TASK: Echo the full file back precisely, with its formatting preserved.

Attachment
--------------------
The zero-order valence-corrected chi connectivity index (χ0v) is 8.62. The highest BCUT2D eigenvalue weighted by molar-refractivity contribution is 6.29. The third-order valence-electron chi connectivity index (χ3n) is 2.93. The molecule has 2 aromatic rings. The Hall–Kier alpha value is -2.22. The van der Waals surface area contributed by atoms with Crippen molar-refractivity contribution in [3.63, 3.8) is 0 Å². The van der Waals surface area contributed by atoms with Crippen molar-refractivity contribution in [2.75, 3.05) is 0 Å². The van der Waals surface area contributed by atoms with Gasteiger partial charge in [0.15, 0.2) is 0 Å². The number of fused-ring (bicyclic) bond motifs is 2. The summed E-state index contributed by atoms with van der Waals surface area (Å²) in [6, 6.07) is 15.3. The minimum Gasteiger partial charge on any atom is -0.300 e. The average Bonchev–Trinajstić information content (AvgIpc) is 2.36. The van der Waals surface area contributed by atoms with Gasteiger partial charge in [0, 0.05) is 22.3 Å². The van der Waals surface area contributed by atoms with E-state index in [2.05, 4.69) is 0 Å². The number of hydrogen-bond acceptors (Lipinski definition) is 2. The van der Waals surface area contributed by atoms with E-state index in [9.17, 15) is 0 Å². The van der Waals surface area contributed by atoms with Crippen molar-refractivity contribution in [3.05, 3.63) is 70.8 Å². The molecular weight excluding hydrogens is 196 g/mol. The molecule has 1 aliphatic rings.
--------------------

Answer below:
The zero-order valence-corrected chi connectivity index (χ0v) is 8.62. The highest BCUT2D eigenvalue weighted by molar-refractivity contribution is 6.29. The third-order valence-electron chi connectivity index (χ3n) is 2.93. The molecule has 2 aromatic rings. The Hall–Kier alpha value is -2.22. The van der Waals surface area contributed by atoms with Crippen molar-refractivity contribution in [3.63, 3.8) is 0 Å². The van der Waals surface area contributed by atoms with Crippen molar-refractivity contribution in [2.75, 3.05) is 0 Å². The van der Waals surface area contributed by atoms with Gasteiger partial charge in [0.15, 0.2) is 0 Å². The number of fused-ring (bicyclic) bond motifs is 2. The summed E-state index contributed by atoms with van der Waals surface area (Å²) in [6, 6.07) is 15.3. The minimum Gasteiger partial charge on any atom is -0.300 e. The average Bonchev–Trinajstić information content (AvgIpc) is 2.36. The van der Waals surface area contributed by atoms with Gasteiger partial charge in [0, 0.05) is 22.3 Å². The van der Waals surface area contributed by atoms with E-state index in [2.05, 4.69) is 0 Å². The number of hydrogen-bond acceptors (Lipinski definition) is 2. The van der Waals surface area contributed by atoms with E-state index in [9.17, 15) is 0 Å². The van der Waals surface area contributed by atoms with Crippen molar-refractivity contribution in [3.05, 3.63) is 70.8 Å². The molecular weight excluding hydrogens is 196 g/mol. The molecule has 1 aliphatic rings.